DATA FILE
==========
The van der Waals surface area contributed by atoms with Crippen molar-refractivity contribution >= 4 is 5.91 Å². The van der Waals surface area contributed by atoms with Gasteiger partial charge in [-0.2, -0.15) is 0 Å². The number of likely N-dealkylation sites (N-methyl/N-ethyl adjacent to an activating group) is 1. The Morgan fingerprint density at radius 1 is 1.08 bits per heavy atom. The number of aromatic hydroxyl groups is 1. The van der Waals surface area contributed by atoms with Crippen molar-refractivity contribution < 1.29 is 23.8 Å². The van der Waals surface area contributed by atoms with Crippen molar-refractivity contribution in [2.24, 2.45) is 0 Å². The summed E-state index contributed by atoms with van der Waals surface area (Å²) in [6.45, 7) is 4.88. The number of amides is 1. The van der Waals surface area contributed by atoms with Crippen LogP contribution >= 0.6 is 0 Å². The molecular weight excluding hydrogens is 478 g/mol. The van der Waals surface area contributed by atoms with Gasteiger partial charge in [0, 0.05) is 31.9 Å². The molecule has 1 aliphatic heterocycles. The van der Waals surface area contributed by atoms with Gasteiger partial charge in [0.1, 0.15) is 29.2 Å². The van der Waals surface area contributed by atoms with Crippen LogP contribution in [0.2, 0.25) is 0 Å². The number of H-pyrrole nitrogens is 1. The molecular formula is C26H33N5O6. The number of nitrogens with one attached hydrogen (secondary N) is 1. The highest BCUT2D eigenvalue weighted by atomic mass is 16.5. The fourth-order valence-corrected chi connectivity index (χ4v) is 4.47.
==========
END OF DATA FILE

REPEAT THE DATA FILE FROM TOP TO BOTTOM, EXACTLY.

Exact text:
The van der Waals surface area contributed by atoms with Crippen molar-refractivity contribution >= 4 is 5.91 Å². The van der Waals surface area contributed by atoms with Gasteiger partial charge in [-0.2, -0.15) is 0 Å². The number of likely N-dealkylation sites (N-methyl/N-ethyl adjacent to an activating group) is 1. The Morgan fingerprint density at radius 1 is 1.08 bits per heavy atom. The number of aromatic hydroxyl groups is 1. The van der Waals surface area contributed by atoms with Crippen molar-refractivity contribution < 1.29 is 23.8 Å². The van der Waals surface area contributed by atoms with Crippen molar-refractivity contribution in [2.24, 2.45) is 0 Å². The summed E-state index contributed by atoms with van der Waals surface area (Å²) in [6.45, 7) is 4.88. The number of amides is 1. The van der Waals surface area contributed by atoms with Crippen LogP contribution >= 0.6 is 0 Å². The molecular weight excluding hydrogens is 478 g/mol. The van der Waals surface area contributed by atoms with Gasteiger partial charge in [0, 0.05) is 31.9 Å². The molecule has 1 aliphatic heterocycles. The van der Waals surface area contributed by atoms with Gasteiger partial charge in [0.1, 0.15) is 29.2 Å². The van der Waals surface area contributed by atoms with Crippen LogP contribution in [0.2, 0.25) is 0 Å². The number of H-pyrrole nitrogens is 1. The molecular formula is C26H33N5O6. The number of nitrogens with one attached hydrogen (secondary N) is 1. The highest BCUT2D eigenvalue weighted by atomic mass is 16.5. The fourth-order valence-corrected chi connectivity index (χ4v) is 4.47.